LONDON — Shares in Compagnie Financière Richemont climbed 3.2 percent to 87.75 Swiss francs, or $91.59, at the close of trading on Friday following reports that it’s mulling an initial public offering for Net-a-Porter Group.
The news that Richemont could be talking to bankers about mounting an IPO next year comes just weeks after Gary Saage, Richemont’s chief financial officer, insisted that the company was holding onto all of its companies.
Asked during a conference call about continued market speculation that Net is for sale, he said: “We made very clear last May that it is not. We love all our 20 ‘children,’ and none of the companies is for sale.” Saage added that Net had only just tipped into profitability in the first half of the fiscal year.
Talk that all or part of Net-a-Porter was for sale — with suitors including Yoox Group in hot pursuit — first flared in the autumn of 2013, and since then the company has repeatedly denied that it is shopping Net.
However, industry observers say the time might be right to at least consider an IPO for the company, which remains a small but fast-growing part of the Richemont stable.
Luca Solca, a managing director at Exane BNP Paribas, told WWD that Net-a-Porter has a “first-mover advantage, but the luxury industry is waking up to the online opportunity and the space is bound to get crowded.”
He believes that in a world where all of the luxury brands and department store chains are now online, and all of the major online malls, such as Amazon and Alibaba, have a luxury section, Net’s first mover advantage will erode.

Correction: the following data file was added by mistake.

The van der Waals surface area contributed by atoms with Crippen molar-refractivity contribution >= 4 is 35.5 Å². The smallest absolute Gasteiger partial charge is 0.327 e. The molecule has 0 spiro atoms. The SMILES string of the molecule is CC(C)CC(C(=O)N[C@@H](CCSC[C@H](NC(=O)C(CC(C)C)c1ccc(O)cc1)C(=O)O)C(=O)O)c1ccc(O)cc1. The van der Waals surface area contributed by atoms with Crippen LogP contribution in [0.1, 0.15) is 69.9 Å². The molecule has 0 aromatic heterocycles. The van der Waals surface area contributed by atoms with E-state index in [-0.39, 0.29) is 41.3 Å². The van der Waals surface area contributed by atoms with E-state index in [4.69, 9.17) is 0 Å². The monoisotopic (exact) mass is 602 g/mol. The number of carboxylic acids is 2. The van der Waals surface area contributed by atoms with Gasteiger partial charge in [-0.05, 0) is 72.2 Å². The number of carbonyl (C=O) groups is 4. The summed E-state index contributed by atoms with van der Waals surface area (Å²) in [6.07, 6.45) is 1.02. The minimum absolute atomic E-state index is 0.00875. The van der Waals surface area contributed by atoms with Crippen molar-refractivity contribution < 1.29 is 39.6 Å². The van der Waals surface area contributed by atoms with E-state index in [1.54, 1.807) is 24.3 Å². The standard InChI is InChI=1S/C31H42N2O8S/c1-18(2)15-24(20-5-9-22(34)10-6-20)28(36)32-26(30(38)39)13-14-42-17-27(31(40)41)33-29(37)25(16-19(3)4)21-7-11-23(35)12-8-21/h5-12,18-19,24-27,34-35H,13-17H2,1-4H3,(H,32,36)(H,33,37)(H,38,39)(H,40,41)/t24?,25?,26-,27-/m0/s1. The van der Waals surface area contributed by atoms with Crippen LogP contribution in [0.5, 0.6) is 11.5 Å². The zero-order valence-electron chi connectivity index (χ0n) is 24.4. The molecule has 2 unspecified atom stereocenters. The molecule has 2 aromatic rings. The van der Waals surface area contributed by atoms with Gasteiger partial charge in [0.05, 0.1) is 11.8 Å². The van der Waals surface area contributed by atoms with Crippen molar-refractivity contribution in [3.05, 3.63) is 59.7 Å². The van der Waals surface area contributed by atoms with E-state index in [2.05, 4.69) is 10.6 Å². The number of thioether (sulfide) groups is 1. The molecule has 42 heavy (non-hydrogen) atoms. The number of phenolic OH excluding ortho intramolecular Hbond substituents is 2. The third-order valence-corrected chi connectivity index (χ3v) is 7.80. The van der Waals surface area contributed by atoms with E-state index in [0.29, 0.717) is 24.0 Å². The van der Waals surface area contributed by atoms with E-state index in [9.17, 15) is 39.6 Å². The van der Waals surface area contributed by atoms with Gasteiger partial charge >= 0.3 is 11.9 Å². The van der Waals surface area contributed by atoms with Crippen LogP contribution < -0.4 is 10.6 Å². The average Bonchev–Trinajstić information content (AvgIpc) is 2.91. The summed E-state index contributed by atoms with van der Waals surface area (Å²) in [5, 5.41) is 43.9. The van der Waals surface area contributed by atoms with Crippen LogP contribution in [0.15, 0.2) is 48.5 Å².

“It will be difficult to increase profit margin significantly, despite larger scale. Hence, unlocking the value of Nap in the short term — through an IPO or otherwise — may not be a bad idea at all,” he said.
Solca isn’t the only analyst eyeing Net’s stiffening competition in the online space. In a report published in late October, Thomas Chauvet at Citi took a more conservative view of Net, slashing his valuation of the company to 2 times the ratio of enterprise value to sales, from 3 times that ratio.
Chauvet argued that his revised figure reflected greater pressures to move merchandise, and competition from peers such as Asos.com and Yoox Group. He declined, however, to comment on Friday’s news, first reported by Bloomberg, that Richemont may be mulling an IPO.
Richemont does not disclose the balance sheets of its separate divisions. According to the latest figures on Companies House, the official register of British businesses, however, losses at Net narrowed to 12.9 million pounds, or $20.2 million, from 19.3 million pounds, or $30.5 million, in the 12 months to March 29.
However, operating profit as a percentage of sales rose to 4.2 percent from 3.7 percent in the previous year.
Sales advanced 22.6 percent to 532.6 million pounds, or $835.1 million, on the back of the new investments, and from growth across all markets, particularly the US, and the Asia-Pacific region.
A Richemont spokesman did not return calls seeking comment.